AEW's Miro Fires Back at WWE Legend The Undertaker About Locker Rooms and Video Games

Tyler Conway@@jtylerconwayFeatured Columnist IVJune 26, 2022

AUSTIN, TEXAS - MARCH 27: Professional wrestler The Undertaker posse for a photo prior to his pace car practice ride for the NASCAR Cup Series Echopark Automotive Grand Prix at Circuit of The Americas on March 27, 2022 in Austin, Texas. (Photo by Logan Riely/Getty Images)
Logan Riely/Getty Images

The Undertaker believes wrestling locker-room culture has gone soft.

Miro doesn't seem to particularly care.

The AEW star recently spoke to Sean Ross Sapp of Fightful and touched on his love of video games, throwing a shot at "old-timers" who criticize the new way of doing things.

"People are trying to talk bad about video games, which I never understood," Miro said. "We all have our downtime. Some people want to drink alcohol and smoke cigarettes and do heroin and others want to play video games. Some of these old-timers are calling this a bad thing. I don't think it's a bad thing just because we have more brains now than people before doesn't mean video games are bad. Sorry Undertaker, we don't have guns and drugs and don't fight each other backstage."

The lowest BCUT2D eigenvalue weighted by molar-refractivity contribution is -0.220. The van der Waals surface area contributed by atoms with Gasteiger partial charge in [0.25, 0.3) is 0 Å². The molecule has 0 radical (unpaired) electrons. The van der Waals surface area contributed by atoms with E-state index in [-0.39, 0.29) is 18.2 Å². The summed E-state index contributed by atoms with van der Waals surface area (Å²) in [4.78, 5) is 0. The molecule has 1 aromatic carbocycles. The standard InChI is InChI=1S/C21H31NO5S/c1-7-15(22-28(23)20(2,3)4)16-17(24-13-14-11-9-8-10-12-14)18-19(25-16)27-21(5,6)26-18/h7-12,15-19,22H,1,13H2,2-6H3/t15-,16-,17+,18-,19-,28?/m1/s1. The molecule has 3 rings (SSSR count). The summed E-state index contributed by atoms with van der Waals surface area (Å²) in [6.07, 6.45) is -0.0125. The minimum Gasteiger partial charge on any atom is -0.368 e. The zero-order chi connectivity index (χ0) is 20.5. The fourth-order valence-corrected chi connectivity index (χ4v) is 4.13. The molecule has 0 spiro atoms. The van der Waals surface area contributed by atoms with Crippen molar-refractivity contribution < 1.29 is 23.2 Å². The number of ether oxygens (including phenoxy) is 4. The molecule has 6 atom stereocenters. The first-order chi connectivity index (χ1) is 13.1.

In a January 2021 interview on The Joe Rogan Experience, Undertaker called WWE's current product "soft" and lamented the current state of the locker room.

"You go into a dressing room nowadays, it’s a lot different," Undertaker said. "I remember walking into my first real dressing room, and all I saw were some crusty f--king men. Right? Half of ‘em had guns and knives in their bags. S--t got handled back then, you know? Now you walk in, there’s guys playing video games and f--king making sure they look pretty.”

“It’s evolution, I guess. I don’t know what it is, but I just prefer...when men were men.”

As much as Undertaker may prefer the older days, a culture full of video games sounds a lot healthier than what he's describing. It's also worth noting that the previous locker room culture across wrestling sometimes exacerbated drug and alcohol issues for talent. The current culture of sitting down and gaming should lead to talent living longer, healthier lives.

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